“I no longer recall precisely when I first arrived in this place,” the old man began, “but if the cobbled clatter of my stick had momentarily distracted you from more ethereal concerns you would have given little heed to the greybeard canted slightly forward like a man carrying a heavy burden uphill – and so I felt myself to be, but that is of no concern… The fact of the matter is this: I could have been a brigand or a prince, a troubadour or a contriver of schemes, and you would have paid me no more mind than if I had been one of these wretches.”
Reaching out a crabbed hand the old man snatched by the scruff a dog that had been snuffling about at the hem of his robe. The scrofulous cur, used to ill-treatment, cowered, its whimper inaudible to all but his canine fellows skulking silently to the other side of the room. With one hand the old man pulled the dog’s muzzle up and forward while with the other he swabbed a piece of bread through a mostly empty bowl of soup. The abbé, whose soup it was, shrugged and muttered a common but colorful French obscenity. The old man dropped the sop to the floor and released his canine captive. The dog quickly gulped down the morsel before slinking between the tables and through the kitchen door. In a trice three other dogs moved to the speaker’s side.
“What if I were to tell you,” he continued, “that that stooped old fellow hobbling along the road was a figure of legend, a traveler from a land unknown even to those who have traded in the silk bazaars of Samarkand or passed among the floating spice islands of Shikoku or gazed upon the unveiled faces of the blue women whose footsteps leave no trace in the endless desert – a man as ancient as the world he walks, one for whom the times to come are even more tediously familiar than the times that have already been, one for whom there had been neither direction nor destination until that unreckoned day he passed unnoticed through the city gates and happened upon this particular inn?”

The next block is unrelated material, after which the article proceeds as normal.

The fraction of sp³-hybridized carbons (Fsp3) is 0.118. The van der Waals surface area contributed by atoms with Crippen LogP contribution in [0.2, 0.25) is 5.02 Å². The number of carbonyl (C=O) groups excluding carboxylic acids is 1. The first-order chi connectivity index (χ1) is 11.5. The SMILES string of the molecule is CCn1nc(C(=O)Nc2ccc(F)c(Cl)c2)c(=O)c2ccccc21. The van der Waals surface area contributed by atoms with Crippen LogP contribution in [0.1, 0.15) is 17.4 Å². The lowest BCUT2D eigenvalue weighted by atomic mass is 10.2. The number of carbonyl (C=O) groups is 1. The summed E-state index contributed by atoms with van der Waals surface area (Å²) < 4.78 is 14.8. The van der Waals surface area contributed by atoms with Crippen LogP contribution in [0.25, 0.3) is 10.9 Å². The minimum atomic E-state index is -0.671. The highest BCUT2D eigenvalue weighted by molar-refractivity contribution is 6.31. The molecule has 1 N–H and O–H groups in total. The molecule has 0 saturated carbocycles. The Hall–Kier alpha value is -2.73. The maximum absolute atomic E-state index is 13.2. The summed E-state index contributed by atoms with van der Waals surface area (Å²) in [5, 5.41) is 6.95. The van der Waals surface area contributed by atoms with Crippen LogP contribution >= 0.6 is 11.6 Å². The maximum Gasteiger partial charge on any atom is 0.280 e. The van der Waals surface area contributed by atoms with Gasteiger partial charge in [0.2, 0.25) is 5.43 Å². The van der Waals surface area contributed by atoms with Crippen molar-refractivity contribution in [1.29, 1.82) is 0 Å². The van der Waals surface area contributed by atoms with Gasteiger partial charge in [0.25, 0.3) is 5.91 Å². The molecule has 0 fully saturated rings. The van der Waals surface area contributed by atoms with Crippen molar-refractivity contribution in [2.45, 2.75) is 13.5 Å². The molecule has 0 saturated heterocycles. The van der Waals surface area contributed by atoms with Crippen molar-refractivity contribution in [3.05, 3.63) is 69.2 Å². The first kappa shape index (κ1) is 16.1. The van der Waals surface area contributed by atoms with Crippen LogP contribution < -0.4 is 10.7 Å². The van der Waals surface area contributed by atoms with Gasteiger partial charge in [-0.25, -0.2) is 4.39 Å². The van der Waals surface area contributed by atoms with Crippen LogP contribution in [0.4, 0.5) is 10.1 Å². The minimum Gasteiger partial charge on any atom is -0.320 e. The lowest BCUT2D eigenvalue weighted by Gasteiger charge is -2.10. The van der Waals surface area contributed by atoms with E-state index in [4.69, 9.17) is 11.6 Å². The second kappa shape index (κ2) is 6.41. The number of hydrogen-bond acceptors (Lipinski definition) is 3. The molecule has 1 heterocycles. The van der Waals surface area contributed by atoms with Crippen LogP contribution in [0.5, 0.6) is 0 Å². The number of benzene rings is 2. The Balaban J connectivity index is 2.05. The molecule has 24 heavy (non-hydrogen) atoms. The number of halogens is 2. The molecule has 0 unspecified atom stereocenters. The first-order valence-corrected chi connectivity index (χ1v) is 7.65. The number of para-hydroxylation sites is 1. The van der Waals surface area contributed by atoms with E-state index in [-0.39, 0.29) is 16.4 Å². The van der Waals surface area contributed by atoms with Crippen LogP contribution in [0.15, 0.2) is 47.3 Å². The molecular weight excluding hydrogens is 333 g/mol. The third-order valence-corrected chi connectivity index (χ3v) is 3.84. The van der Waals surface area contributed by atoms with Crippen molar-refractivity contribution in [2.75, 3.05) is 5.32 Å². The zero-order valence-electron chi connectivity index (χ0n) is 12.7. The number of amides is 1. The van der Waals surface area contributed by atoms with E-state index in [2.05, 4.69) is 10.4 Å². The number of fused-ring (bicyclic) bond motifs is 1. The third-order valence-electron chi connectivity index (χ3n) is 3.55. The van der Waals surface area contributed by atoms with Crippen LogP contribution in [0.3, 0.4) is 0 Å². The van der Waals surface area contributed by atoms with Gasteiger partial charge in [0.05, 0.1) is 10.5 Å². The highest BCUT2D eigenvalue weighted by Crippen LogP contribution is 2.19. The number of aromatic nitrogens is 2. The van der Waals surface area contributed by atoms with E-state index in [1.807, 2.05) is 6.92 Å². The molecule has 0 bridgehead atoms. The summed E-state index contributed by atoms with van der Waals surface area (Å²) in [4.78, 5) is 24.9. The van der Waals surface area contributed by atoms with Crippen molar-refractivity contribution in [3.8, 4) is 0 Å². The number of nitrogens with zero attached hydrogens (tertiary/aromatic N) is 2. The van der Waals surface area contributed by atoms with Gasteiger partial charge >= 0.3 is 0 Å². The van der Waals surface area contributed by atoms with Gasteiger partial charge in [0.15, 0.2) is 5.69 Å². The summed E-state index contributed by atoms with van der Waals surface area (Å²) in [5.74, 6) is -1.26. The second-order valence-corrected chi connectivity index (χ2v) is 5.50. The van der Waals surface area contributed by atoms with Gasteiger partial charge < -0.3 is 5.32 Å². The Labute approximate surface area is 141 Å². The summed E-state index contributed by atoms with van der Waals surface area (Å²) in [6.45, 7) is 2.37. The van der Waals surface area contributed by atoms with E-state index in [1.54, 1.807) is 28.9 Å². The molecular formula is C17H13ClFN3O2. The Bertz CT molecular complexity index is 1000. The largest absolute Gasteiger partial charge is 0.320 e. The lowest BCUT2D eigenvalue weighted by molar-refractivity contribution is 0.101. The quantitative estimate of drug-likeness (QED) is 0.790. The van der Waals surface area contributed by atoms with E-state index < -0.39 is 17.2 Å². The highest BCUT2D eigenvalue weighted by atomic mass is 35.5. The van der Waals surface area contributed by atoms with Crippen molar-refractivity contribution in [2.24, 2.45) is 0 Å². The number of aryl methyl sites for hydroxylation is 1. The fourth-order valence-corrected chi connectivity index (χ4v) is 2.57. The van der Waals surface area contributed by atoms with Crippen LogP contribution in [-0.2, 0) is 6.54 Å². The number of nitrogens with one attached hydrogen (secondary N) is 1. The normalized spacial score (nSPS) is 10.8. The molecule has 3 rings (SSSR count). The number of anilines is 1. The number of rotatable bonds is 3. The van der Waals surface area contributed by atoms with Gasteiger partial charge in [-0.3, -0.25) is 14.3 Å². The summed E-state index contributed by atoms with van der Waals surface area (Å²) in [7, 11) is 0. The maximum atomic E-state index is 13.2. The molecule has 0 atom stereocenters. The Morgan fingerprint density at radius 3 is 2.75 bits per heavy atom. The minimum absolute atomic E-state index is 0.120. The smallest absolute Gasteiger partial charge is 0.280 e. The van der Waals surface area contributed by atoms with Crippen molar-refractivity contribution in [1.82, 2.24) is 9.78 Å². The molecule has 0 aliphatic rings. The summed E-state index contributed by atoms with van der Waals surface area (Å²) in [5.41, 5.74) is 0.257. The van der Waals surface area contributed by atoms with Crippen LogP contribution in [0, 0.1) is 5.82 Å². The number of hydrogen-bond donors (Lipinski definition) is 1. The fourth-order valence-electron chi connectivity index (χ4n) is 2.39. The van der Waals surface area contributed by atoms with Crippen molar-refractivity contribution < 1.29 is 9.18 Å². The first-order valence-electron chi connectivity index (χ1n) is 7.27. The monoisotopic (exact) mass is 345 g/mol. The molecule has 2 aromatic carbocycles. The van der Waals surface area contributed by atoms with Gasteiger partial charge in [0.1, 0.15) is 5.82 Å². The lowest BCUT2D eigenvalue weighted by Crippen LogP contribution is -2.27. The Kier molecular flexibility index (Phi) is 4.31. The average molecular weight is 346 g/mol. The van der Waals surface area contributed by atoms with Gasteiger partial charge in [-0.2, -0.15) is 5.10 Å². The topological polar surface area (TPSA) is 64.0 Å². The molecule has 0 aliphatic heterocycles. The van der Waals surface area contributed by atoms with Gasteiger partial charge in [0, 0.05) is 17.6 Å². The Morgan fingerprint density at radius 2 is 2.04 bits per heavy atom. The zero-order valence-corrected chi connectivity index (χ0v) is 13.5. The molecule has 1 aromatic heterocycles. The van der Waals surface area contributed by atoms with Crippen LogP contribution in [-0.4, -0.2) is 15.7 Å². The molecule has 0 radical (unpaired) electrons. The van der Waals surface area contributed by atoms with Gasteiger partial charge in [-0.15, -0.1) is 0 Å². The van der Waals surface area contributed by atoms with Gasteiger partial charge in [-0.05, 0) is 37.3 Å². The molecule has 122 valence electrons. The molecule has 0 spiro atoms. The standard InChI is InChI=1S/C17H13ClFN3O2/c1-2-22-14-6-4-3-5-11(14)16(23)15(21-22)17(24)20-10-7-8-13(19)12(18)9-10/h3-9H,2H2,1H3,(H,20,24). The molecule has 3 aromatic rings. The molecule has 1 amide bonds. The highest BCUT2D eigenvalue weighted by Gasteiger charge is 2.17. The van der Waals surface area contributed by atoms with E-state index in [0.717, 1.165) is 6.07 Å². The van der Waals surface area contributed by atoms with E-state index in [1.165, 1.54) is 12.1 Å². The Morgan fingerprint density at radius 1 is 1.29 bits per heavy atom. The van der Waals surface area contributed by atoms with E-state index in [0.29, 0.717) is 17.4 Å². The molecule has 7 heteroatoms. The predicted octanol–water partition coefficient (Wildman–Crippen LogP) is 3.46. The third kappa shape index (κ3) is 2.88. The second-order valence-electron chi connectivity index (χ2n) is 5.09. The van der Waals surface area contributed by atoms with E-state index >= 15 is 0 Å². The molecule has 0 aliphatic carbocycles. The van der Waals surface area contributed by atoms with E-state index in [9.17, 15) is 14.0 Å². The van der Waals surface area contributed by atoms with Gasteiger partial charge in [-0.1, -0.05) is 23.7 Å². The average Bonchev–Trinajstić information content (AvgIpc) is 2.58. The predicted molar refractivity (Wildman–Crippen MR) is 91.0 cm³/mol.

“I would say,” said the Trappist without looking up from the ball of string he had been unraveling, “that I would never have known.”
“Precisely,” remarked the old emissary.
“And your point is what, precisely, my dear Sage?”
The Sage considered whether this question, posed archly by the smartly-dressed young Westerner, constituted an invitation or a challenge. Neither, he decided. A gangly acolyte passed through the Great Room ringing the sacristy bells, alerting the gathered scholars and contemplatives that sabbath services in the town would begin soon. “Which summons shall we heed this morning?” the old man asked of no one in particular.
“But it was my understanding…”
“Yes of course. However, my dossier instructs me to respect the local customs.”
“A man of legend holds no portfolio,” challenged the Antipodean.
“This is the usual objection,” the Sage acknowledged as he hoisted his coat over his shoulders. “It is not obligation but curiosity that impels me.”
Without restraint the bitter wind scattered the voices of the cloaked and cowled theologians, figures from an unremembered dream who drifted toward their appointed but unstated destination.
This book has been finished for nearly four years now, and until this month I hadn’t given it much attention since then. “Let the beginning serve as the annual Christmas story,” the Sage suggested in a precative mood, and it was so.